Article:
Wednesday, January 23, 2008
And here I thought I had a good item for a blog entry. Sally is reading Gene Wilder's 2005 autobiography, Kiss Me Like A Stranger. She ran across the information that the reason the horses whinny every time they hear the name of Frau Blucher, the old caretaker of the castle in Young Frankenstein, is because the word "blucher" is German for glue. Wrong, says Snopes.com, the website that debunks such stories. The word is not German for glue, but merely a common German surname.
Wilder got the name for the script from writings of Freud. Apparently even he thinks the name means "glue," or at least he did when he wrote his book.
Well, that wouldn't be the first time reality crowded out a good story.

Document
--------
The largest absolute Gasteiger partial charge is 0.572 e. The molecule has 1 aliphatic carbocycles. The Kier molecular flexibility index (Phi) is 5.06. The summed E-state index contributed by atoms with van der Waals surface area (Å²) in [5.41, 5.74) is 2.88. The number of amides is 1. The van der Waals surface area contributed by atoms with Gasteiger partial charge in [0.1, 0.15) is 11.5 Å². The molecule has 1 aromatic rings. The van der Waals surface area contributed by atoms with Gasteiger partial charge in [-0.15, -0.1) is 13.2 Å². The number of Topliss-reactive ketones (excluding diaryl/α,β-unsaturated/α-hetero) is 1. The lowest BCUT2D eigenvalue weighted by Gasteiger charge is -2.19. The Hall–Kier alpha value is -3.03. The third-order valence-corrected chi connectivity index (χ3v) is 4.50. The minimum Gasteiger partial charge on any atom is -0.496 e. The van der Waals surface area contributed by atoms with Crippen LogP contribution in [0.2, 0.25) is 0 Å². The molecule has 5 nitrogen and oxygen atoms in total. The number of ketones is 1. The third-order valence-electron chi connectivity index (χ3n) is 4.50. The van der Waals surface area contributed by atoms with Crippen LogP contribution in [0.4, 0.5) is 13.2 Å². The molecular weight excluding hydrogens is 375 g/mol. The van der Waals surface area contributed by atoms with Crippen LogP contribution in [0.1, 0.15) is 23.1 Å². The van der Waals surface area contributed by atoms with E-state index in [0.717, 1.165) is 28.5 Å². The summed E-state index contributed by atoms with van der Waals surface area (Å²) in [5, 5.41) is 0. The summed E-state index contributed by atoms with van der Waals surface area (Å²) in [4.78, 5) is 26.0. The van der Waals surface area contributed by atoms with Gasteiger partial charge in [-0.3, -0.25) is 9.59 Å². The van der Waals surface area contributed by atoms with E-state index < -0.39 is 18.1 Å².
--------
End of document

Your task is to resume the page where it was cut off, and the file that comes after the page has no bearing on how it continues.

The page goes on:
I've written before of two coworkers from my early 1970s stint in a dried food company, Jerry and Howard. They went to see Young Frankenstein, thinking it was a serious horror film. They were indignant that it was a comedy. I guess those two were the only two people in the whole world who thought they were going to see a horror film when they went to see it, but that's what happens when you're drunk 24 hours a day, seven days a week. What Howard and Jerry did get out of it was the word "schwanstugel," used by Teri Garr as Inga, when she describes how huge the monster will be. "A man that size would have an enormous schwanstugel!" Jerry and Howard used that word until the day Howard died in a rollover crash. A joke is funny once or twice, but a hundred times every day, no.